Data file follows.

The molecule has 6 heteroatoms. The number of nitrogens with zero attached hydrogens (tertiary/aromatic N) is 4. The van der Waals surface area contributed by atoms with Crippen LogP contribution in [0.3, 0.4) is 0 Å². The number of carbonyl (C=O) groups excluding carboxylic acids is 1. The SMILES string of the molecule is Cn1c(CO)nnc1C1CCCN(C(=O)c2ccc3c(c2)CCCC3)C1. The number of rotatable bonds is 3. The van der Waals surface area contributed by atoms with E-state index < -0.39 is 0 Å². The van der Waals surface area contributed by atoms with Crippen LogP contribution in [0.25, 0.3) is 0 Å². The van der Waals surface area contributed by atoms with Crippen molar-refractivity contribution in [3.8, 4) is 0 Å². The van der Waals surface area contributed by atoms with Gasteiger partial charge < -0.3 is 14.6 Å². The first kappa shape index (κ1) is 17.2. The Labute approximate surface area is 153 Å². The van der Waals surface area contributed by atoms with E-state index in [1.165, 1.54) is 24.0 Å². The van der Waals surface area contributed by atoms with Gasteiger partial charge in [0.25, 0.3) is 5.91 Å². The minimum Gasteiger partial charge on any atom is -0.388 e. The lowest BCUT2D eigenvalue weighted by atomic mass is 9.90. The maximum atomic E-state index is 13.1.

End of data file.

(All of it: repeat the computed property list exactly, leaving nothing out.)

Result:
The molecule has 6 heteroatoms. The number of nitrogens with zero attached hydrogens (tertiary/aromatic N) is 4. The van der Waals surface area contributed by atoms with Crippen LogP contribution in [0.3, 0.4) is 0 Å². The number of carbonyl (C=O) groups excluding carboxylic acids is 1. The SMILES string of the molecule is Cn1c(CO)nnc1C1CCCN(C(=O)c2ccc3c(c2)CCCC3)C1. The number of rotatable bonds is 3. The van der Waals surface area contributed by atoms with E-state index < -0.39 is 0 Å². The van der Waals surface area contributed by atoms with Crippen LogP contribution in [0.25, 0.3) is 0 Å². The van der Waals surface area contributed by atoms with Crippen molar-refractivity contribution in [3.8, 4) is 0 Å². The van der Waals surface area contributed by atoms with Gasteiger partial charge < -0.3 is 14.6 Å². The first kappa shape index (κ1) is 17.2. The Labute approximate surface area is 153 Å². The van der Waals surface area contributed by atoms with E-state index in [1.165, 1.54) is 24.0 Å². The van der Waals surface area contributed by atoms with Gasteiger partial charge in [0.25, 0.3) is 5.91 Å². The minimum Gasteiger partial charge on any atom is -0.388 e. The lowest BCUT2D eigenvalue weighted by atomic mass is 9.90. The maximum atomic E-state index is 13.1.